A question about property transfers and probate has come up in the book I'm working on. I think it's a relatively easy one. Do we have any lawyers on the site?

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Hi Doug,

I'm a Maryland lawyer, and in my experience, legal questions almost never seem to have easy answers. Also, in the probate and property area, the answers differ from state to state. (In the case of property transfers, sometimes they vary from county to county!)

You might want to talk to a lawyer in the state and even the locality where the property transfer or probate issue comes up.

Debbi's right. Probate and property transfer's very state specific. Where are you? (I'm a lawyer in North Carolina).
Thanks to you both.
I'm in Chicago, writing a scene set in Northern Wisconsin.
The circumstances are...guy was a suicide in January of '86. He was married but my protagonist, Reno, doesn't know that yet. Reno, is trying to find the name of the owner of the property where the suicide occurred. It's now in trust (different name from the dead man). Reno notices that the title to the property passed to the trust less than a month after the suicide. What I'm trying to set up is that the judge was on the verge of retirement, impatient with the system, and signed off on the property transfer as a favor for a buddy(one of the bad guys) without waiting for probate to clear. It's a pivotal scene because it makes Reno suspicious of the buddy and his cronies. If such a ploy would be noticed right away, or so out of line that the judge couldn't get away with it, it won't work for me.
I don't need to be strict about the legalities involved but I also don't want anyone reading it to react the way I do when I see an author put a silencer (or a safety) on a revolver!
Here in NC all probate matters are handled by the Clerk of Court, sitting as Ex Officio Judge of Probate. A judge would have to leapfrog the Clerk to do this, and I doubt if it would hold up if challenged. But Wisconsin is very likely totally different. You need a Wisconsin lawyer, for sure.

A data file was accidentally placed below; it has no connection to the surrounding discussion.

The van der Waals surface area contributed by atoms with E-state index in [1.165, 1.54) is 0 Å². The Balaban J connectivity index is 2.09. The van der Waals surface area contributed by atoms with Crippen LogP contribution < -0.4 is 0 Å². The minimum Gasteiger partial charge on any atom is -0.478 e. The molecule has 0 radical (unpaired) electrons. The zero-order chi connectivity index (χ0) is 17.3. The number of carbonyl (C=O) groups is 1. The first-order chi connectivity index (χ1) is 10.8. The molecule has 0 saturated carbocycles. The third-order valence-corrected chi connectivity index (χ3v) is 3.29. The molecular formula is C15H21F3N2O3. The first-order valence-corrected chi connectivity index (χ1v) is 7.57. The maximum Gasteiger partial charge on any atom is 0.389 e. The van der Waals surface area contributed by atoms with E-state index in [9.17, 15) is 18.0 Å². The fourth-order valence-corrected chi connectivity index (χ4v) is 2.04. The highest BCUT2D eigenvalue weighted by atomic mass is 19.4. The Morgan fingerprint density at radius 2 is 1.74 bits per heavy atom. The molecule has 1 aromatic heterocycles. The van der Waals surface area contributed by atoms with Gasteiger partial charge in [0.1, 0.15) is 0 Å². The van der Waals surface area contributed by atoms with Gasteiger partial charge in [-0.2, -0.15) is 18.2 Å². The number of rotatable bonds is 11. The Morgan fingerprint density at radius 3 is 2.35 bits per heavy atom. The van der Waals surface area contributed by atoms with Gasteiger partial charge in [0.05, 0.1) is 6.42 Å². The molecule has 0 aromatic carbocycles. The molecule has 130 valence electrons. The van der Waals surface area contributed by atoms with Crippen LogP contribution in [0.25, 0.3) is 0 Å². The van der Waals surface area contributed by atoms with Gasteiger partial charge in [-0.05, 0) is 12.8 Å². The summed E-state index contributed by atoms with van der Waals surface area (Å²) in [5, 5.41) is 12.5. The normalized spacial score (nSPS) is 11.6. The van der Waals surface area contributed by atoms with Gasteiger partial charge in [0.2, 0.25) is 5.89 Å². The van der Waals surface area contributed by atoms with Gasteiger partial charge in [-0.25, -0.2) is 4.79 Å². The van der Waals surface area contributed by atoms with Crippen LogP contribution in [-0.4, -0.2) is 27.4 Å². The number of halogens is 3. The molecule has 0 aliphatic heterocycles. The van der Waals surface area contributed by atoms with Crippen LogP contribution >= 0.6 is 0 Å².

Ditto on the need for a Wisconsin attorney.

In Maryland, probate can be handled either administratively or judicially. If someone dies with a will (and having one's money pass to a trust after death requires a will provision to that effect), it's usually done administratively through the Register of Wills office and judges don't get involved unless the will's challenged or it's a badly-written will and the need to appoint a guardian for minor children arises (to the best of my recollection--it's been 12 years since I last practiced law). The property transfer in administrative probate proceedings would probably be handled by a private attorney, hired by the decedent's personal representative (the Maryland term for "executor").

So, you see? Not so simple. :) And it really does vary a lot from state to state.
Thanks both of you. I think I'm in way over my head with this! Perhaps something less complicated like a questionable signature on a deed or something nefarious about the notary will work fine. I knew I should have gone to law school one of those times I managed to pass the LSAT!
Ah, but think of the grief and money you saved by not!
Or Doug, you could set up a trust with a bogus trustee and beneficiary so the property is excluded enitrely from the probate estate by being thrasferred before getting included in the estate. This is done in many jurisdictions and would let you side-step the whole probate matter but still give Reno something fishy when he discovers that the deceadent didn't know the beneficiary of the trust nor does any of his friends or family. It's kind of identity theft a day later than normal...
I like this...thanks John. I'm still playing with it.
I'm leaning toward having the whole thing rest on the shoulders of the notary...who was the Judge's secretary when he was in private practice. Perhaps she signed off as witnessing a signature that she knew was forged...and perhaps the Judge (now)was the lawyer (then) and he knew it too ...nothing proveable but my character is highly suspicious when he discovers the Judge and my bad guy went to school together.
Easy: call the bar association in the state in which your story is set. Tell them you're a novelist, concerned with getting the details right. Ask them to direct you to the best person to chat with to get the answers you need to the questions you'll ask. Most organizations of that nature have some sort of PR or community relations person who can field your questions or know who will be able to.

In my experience, people enjoy being helpful and they like dipping their toes into an area of life -- that of the novelist -- that is otherwise not open to them.


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